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Southern Historical Society Papers, Volume 25. (ed. Reverend J. William Jones) 4 0 Browse Search
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Browsing named entities in Southern Historical Society Papers, Volume 25. (ed. Reverend J. William Jones). You can also browse the collection for S. Morton or search for S. Morton in all documents.

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Southern Historical Society Papers, Volume 25. (ed. Reverend J. William Jones), Crutchfield's artillery Brigade. (search)
; for in a very few minutes another but smaller body of the enemy came on over the same ground. Supposing them to be some of our own troops giving way, I took my men out to rally them and discovered that they were enemies only when within a few paces. I attempted, as our only recourse, to repeat the attack which has just terminated so well; but overpowered by superior numbers, though fighting to the last, all the rest of the command were killed, wounded or taken. Sergeants R. Millen and S. Morton stood to the last before their colors, keeping at bay a party of about fifty men, and were the last to fall. Seeing then but one officer and the non-commissioned staff remaining, I displayed my handkerchief in token of surrender. As I did so, the enemy, hitherto sheltering themselves behind the trees, rushed into the road, and fired upon my wounded who lay in the gully before mentioned. It was with the greatest difficulty they could be induced to cease from this barbarity. I mention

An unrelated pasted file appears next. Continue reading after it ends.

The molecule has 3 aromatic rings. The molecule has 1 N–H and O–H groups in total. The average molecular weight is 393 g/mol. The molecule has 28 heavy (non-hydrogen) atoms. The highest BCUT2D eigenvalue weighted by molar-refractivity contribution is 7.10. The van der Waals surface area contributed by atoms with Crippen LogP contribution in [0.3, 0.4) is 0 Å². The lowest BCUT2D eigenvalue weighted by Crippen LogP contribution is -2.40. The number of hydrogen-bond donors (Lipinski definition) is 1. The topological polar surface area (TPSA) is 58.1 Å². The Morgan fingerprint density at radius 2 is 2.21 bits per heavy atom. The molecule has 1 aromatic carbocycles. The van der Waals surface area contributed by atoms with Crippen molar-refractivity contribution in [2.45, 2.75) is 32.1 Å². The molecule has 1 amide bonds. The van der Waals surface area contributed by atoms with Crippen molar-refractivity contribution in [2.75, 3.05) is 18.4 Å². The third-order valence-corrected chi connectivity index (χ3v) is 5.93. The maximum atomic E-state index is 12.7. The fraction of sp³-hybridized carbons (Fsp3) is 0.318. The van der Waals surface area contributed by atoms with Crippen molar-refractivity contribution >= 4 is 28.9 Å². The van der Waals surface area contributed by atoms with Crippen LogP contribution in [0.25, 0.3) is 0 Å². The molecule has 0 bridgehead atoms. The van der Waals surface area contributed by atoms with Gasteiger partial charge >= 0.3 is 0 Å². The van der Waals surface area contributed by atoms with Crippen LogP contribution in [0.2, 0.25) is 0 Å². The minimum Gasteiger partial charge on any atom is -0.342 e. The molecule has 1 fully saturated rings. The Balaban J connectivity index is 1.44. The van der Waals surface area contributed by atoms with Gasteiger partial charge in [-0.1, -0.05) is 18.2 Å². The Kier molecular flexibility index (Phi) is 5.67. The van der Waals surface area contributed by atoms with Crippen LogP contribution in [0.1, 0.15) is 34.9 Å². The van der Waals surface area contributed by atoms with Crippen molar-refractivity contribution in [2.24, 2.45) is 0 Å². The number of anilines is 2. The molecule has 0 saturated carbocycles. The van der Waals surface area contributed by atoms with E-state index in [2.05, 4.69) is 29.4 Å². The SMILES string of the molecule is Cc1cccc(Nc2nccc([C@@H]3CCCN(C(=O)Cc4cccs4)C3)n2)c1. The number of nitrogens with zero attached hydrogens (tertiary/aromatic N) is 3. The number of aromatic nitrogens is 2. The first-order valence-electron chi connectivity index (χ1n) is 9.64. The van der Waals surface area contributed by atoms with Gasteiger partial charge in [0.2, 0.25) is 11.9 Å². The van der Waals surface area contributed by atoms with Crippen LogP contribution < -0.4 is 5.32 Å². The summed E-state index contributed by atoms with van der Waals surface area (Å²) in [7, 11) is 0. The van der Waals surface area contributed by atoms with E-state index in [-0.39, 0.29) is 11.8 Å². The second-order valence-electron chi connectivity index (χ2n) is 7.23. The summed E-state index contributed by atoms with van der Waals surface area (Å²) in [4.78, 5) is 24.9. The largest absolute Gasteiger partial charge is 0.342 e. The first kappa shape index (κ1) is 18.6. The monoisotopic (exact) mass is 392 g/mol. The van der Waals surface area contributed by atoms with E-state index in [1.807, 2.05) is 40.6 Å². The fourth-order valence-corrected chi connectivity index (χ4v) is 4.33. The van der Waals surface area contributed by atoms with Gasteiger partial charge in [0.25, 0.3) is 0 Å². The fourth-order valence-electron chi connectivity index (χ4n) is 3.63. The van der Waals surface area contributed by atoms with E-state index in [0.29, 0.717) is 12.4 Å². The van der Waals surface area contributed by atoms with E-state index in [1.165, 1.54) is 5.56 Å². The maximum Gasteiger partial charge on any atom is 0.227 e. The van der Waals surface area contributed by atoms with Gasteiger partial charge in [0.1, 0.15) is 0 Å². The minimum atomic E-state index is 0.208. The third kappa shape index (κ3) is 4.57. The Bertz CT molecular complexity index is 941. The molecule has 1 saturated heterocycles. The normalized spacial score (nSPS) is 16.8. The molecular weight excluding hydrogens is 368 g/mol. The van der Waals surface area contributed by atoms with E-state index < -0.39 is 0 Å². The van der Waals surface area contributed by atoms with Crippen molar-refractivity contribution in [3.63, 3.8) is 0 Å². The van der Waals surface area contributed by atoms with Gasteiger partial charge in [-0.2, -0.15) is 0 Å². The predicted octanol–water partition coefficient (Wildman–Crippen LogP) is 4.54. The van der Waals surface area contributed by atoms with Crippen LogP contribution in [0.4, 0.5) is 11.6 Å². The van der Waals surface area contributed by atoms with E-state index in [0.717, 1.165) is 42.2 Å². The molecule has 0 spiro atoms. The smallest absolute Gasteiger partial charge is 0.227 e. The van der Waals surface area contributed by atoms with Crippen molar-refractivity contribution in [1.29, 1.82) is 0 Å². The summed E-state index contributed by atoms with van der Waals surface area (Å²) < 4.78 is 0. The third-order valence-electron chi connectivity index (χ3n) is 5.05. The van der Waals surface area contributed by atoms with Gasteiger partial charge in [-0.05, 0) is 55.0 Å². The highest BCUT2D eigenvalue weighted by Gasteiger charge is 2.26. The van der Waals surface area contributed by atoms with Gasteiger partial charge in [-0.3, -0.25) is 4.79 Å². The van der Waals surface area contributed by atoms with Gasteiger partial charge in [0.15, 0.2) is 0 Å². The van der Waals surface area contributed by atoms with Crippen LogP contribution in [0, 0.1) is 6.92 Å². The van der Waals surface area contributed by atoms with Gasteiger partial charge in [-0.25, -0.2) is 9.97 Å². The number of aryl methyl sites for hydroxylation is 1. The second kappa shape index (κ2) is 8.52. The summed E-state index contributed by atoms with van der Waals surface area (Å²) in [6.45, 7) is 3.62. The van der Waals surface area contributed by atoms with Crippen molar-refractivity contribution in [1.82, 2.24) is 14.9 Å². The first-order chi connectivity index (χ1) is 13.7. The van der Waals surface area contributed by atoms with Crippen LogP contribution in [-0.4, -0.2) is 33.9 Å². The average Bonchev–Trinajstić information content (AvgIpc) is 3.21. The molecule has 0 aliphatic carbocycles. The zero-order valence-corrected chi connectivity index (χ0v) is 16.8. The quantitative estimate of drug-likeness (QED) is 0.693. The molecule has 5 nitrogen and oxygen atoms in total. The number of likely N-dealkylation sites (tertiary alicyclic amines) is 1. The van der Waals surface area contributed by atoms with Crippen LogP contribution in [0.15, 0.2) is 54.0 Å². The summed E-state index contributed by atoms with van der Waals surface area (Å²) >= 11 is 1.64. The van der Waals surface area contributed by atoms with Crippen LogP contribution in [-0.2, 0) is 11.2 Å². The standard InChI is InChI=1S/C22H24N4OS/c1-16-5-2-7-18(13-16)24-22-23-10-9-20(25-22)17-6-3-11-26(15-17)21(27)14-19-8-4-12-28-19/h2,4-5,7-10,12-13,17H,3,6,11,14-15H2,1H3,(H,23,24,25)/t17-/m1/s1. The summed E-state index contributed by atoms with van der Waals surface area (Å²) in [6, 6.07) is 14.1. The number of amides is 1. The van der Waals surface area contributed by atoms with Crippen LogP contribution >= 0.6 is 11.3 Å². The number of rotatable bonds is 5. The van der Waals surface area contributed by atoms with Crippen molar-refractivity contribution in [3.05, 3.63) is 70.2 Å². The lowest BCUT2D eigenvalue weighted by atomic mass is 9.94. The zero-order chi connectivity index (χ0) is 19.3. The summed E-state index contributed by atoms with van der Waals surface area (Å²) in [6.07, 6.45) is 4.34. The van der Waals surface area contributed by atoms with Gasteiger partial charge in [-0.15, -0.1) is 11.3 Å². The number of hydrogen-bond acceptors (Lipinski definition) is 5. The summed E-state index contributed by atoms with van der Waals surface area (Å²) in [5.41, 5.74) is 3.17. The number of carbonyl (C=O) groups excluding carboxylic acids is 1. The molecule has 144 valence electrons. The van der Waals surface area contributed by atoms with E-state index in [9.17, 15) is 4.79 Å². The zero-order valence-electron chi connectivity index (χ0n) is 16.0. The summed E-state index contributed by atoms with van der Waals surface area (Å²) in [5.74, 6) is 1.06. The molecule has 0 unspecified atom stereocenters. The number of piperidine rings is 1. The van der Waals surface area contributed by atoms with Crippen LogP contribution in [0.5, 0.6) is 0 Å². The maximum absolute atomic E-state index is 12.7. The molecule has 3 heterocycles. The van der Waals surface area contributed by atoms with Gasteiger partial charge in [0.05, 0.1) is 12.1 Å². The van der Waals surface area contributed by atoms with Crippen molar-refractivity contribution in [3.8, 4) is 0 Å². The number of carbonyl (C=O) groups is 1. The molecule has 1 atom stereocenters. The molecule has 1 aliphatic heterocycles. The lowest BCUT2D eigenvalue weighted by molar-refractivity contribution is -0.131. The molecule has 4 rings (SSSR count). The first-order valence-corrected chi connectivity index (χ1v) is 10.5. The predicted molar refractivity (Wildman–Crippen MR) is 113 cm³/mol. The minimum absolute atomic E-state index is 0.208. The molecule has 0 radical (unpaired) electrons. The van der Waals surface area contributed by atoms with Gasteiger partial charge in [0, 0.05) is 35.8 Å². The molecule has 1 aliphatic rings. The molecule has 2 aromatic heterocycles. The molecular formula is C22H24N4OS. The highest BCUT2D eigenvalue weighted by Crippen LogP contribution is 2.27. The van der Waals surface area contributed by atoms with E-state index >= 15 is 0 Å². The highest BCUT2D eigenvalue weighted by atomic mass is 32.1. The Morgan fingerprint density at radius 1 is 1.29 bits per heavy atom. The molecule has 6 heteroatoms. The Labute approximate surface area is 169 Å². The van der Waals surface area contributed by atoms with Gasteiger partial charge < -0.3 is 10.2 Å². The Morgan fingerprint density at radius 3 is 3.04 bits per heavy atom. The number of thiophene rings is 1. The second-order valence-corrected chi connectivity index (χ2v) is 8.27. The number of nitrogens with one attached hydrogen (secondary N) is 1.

Southern Historical Society Papers, Volume 25. (ed. Reverend J. William Jones), chapter 1.4 (search)
n in the saddle than Forrest, and, being far in advance, could replace a broken-down horse by a fresh one from the farms through which his route lay, while Forrest, when he lust a horse, lost a soldier too; for no good horses were left for him. After a hot pursuit of five days and nights, during which he had lost two-thirds of his forces from broken-down horses, he overhauled his enemy and brought him to a parley. This conference took place in sight of a cut-off in the mountain road, Captain Morton and his horse-artillery, which had been so long with Forrest, passing in sight along the road till they came to the cut-off, into which they would turn, re-entering the road out of view, so that it seemed that a continous stream of artillery was passing by. Forrest had so arranged that he stood with his back to the guns, while Streight was facing them. Forrest, in his characteristic way, described the scene to me. He said: I seen him all the time we was talking, looking over my shoulder